Impact of Repeated Human Introductions and the Allee Effect on Invasive Species Spread
A strong Allee effect, or density dependent growth, has been proposed as a justification for early control of some spreading invasive species. A strong Allee effect implies that if the invader can be caught early in a low density area, then the invasive species will not be able to establish in the new environment and will die off. Yet, economic activity is often responsible for repeated human introductions, and can increase the density of the invader thereby allowing establishment. In this paper, we examine the implications of repeated human introduced invasive species and determine the benefits of policies that reduce introductions. We use the emerald ash borer (EAB) in Ohio as an example and model the relationship between this invasive species with the native environment, as well as economic activity in Ohio. We show that when accounting for a strong Allee effect, the population of the EAB can be managed to remain below endemic levels; we can slow ash tree decline. Understanding the interaction between human activity, repeated introductions, and the Allee effect can assist policymakers in effectively reducing the establishment and spread of invasive species.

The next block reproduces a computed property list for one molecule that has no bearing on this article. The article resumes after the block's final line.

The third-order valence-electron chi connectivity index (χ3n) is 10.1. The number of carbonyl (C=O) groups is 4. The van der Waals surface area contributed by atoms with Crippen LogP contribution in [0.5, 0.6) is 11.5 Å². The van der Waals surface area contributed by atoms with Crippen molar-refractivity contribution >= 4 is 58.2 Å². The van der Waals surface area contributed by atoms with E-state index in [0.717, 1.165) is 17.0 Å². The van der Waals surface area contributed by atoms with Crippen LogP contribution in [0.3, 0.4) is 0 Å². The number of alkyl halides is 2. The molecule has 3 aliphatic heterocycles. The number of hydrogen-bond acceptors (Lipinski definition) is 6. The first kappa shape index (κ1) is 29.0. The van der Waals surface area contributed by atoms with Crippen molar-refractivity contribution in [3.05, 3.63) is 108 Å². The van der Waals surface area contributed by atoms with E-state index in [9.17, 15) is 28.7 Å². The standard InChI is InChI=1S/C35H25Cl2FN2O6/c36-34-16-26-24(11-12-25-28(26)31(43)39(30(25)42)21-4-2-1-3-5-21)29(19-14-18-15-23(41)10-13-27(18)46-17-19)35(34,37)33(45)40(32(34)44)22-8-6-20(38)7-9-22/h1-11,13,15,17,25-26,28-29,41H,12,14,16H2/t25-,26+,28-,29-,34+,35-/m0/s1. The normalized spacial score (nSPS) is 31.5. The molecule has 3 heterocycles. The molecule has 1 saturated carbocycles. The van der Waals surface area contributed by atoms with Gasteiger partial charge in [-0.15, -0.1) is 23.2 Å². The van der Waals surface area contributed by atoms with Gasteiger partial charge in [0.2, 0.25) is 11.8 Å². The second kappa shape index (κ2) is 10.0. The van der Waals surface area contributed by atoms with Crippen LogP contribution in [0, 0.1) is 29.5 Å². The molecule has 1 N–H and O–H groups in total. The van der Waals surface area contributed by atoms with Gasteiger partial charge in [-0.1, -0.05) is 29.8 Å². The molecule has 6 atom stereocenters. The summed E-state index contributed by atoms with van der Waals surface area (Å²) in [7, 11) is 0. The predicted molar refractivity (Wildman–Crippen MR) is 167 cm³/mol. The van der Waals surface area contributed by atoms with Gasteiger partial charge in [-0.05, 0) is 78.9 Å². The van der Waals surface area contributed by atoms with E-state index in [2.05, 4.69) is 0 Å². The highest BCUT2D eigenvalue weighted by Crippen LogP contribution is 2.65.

McDermott, S.M., & Finnoff, D.C. (2016). Impact of repeated human introductions and the Allee effect on invasive species spread. Ecological Modelling, 329(C), 100-111. doi:10.1016/j.ecolmodel.2016.03.001